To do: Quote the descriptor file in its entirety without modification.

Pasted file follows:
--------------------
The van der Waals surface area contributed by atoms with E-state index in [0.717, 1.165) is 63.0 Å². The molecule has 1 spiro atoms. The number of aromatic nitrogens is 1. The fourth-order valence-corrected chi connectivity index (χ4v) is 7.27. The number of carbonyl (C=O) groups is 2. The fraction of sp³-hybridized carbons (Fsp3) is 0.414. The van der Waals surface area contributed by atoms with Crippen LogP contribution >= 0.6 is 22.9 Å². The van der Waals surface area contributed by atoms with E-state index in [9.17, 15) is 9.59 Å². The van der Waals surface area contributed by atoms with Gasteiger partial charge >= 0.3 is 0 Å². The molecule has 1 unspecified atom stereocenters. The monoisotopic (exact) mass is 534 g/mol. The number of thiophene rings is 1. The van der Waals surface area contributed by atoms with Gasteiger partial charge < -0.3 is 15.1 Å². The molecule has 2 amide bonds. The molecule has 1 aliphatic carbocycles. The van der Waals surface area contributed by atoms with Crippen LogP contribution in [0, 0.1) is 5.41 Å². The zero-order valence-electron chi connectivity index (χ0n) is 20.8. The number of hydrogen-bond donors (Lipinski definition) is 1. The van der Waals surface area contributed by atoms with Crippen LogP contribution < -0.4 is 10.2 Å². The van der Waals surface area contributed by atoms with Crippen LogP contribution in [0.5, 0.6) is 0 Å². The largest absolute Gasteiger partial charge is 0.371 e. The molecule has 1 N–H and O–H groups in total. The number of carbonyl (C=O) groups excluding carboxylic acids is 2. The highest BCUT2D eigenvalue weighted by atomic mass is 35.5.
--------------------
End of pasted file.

The van der Waals surface area contributed by atoms with E-state index in [0.717, 1.165) is 63.0 Å². The molecule has 1 spiro atoms. The number of aromatic nitrogens is 1. The fourth-order valence-corrected chi connectivity index (χ4v) is 7.27. The number of carbonyl (C=O) groups is 2. The fraction of sp³-hybridized carbons (Fsp3) is 0.414. The van der Waals surface area contributed by atoms with Crippen LogP contribution >= 0.6 is 22.9 Å². The van der Waals surface area contributed by atoms with E-state index in [9.17, 15) is 9.59 Å². The van der Waals surface area contributed by atoms with Gasteiger partial charge >= 0.3 is 0 Å². The molecule has 1 unspecified atom stereocenters. The monoisotopic (exact) mass is 534 g/mol. The number of thiophene rings is 1. The van der Waals surface area contributed by atoms with Gasteiger partial charge < -0.3 is 15.1 Å². The molecule has 2 amide bonds. The molecule has 1 aliphatic carbocycles. The van der Waals surface area contributed by atoms with Crippen LogP contribution in [0, 0.1) is 5.41 Å². The zero-order valence-electron chi connectivity index (χ0n) is 20.8. The number of hydrogen-bond donors (Lipinski definition) is 1. The van der Waals surface area contributed by atoms with Crippen LogP contribution < -0.4 is 10.2 Å². The van der Waals surface area contributed by atoms with Crippen LogP contribution in [0.5, 0.6) is 0 Å². The largest absolute Gasteiger partial charge is 0.371 e. The molecule has 1 N–H and O–H groups in total. The number of carbonyl (C=O) groups excluding carboxylic acids is 2. The highest BCUT2D eigenvalue weighted by atomic mass is 35.5.